A woman who 'almost died' in a coma says it was the "best experience of her life" as it left her with an indescribable sense of peace - and allowed her to beat her phobia of the dark. Irayne Vamplew, 81, suffered a stroke in 2016 and ended up in a coma for two months.
Describing her experience, she says there were no lights or sounds - just a black void in which there was no sense of time. Irayne, a former interior designer from Robertsbridge, Sussex, describes her time in a coma as an extremely peaceful experience that has left her with a feeling of contentment - prompting her to conclude, incredibly, that it is the best thing that has ever happened to her.
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Irayne, a mother of two, said: "I put it down as the best experience of my life, I'm grateful for it. They even found cancer at the same time and they wouldn't have found it if I hadn't had the stroke.
"It was just dark, silence, I didn't hear anything, I didn't see anything, but the peace I've lived with ever since is utterly amazing. There was nothing that scared me about the dark and quiet, it was just peaceful.
"I did believe in an afterlife, now I'm not so sure. I didn't see anybody or anything, no lights, nothing."
In 2016, Irayne had sold her house and on January 6, as she was waiting for the removal men to arrive, she started to feel unwell.
She didn't realise what was happening but it emerged she was having a major stroke, and after being rushed to hospital she ended up in a coma.
Irayne continued: "It was the day I sold my Victorian house, that morning - the removal men were coming at 8am and I had the stroke at 7am. I was in a coma for two months.
"I was near to death, it was touch and go for a while. They weren't sure if I would come out of it.
"The actual coma was totally silent, it was peculiar. I didn't know how long it was, but I was told it was a couple of months."
Irayne says that when she came out of her coma she felt incredibly relaxed, and the feeling has remained ever since and now nothing stresses her out.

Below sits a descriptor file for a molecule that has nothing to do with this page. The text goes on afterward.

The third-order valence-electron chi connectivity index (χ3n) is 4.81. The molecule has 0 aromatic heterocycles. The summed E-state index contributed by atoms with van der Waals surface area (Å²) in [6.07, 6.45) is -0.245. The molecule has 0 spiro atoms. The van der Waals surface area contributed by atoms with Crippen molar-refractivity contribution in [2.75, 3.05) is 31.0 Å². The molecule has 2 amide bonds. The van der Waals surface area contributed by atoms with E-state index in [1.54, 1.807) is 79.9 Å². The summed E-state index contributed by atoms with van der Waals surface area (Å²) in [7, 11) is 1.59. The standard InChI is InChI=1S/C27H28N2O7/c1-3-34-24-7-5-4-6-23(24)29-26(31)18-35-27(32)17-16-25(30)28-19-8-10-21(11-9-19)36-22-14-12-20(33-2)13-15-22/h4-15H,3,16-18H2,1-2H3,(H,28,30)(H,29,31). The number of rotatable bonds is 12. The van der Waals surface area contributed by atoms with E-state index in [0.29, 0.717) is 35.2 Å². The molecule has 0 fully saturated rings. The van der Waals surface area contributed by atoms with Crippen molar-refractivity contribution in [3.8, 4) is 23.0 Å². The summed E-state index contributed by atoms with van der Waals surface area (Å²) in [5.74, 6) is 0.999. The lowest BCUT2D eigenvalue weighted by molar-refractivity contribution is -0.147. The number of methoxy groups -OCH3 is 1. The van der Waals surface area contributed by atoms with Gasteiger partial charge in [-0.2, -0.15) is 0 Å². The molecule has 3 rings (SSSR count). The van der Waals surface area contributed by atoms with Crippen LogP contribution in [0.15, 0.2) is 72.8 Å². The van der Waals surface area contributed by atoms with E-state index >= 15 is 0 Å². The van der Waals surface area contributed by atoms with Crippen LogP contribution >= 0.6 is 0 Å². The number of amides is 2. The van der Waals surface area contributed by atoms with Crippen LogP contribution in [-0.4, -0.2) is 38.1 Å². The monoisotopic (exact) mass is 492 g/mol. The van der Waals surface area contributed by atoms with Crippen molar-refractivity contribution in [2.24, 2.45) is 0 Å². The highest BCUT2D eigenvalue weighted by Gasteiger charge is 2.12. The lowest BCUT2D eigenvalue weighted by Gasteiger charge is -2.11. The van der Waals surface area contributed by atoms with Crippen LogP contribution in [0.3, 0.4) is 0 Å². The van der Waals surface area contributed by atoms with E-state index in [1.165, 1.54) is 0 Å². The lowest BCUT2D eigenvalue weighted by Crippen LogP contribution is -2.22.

She continued: "When I came out of the coma, it's strange - I can't tell you how much fun we had at the hospital.
"I never experienced peace like it before my coma, I'm reasonably chilled out but I'd never felt peace like that - never.
"The strange thing is it stays with you, and the other thing is you're never afraid of the dark or anything - the peace just stays with you.
"Nothing scares me now, I had a few fears before - dark places and things like that, but nothing gets me now.
"I never lost my temper or anything, so that hasn't changed, it's just that I have a lighter attitude. The fun we had for a month after the stroke, I can't tell you how good it was.
"It was just like being in a fabulous hotel and having the nicest time, we just didn't stop laughing. It was a miraculous thing, and I guess that's because of the lightness - no responsibilities, no shopping, no nothing.
"All I know is when I came out the coma I was grateful for no responsibility, I was just so happy with that.
"It's just this overall feeling of peace, I don't know if you would get it in deep meditation, but I'd never experienced anything like that fantastic light peace before.
"The thing is to not get stressed about things, just go with it and enjoy it, and let it be. I don't think you can get that peace normally, I can't explain it - it's just there. If you're gonna have a coma, enjoy the peace."
While she was undergoing tests, doctors found that Irayne had cancer - but even that shock diagnosis didn't sour her mood.
She continued: "I was so lucky they found the cancer tumour. They were just doing scans because I had blood on the brain.
"When I came to they said they found a tumour on my lung, and I had no idea it was there. I apparently had Diptheria when I was a child and that's the damage it did. Plus there was passive smoking.
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"They found it all when I was in a coma and I had the treatment after. Luckily it was a non-malignant tumour, so it was dealt with.
"As soon I woke up from the coma I had cancer treatment. I was reading up about it, they wanted me to have surgery but I didn't want it - I found a new treatment where they implant a needle where the tumour is and zap it from the inside, and that's how they did it.
"All the while I was perfectly peaceful. I was devastated, but it didn't sour the mood. Every time I woke up in the morning I thought, 'oh, I've got cancer', but before that, I didn't. I didn't get in a stress about it, I just dealt with it."
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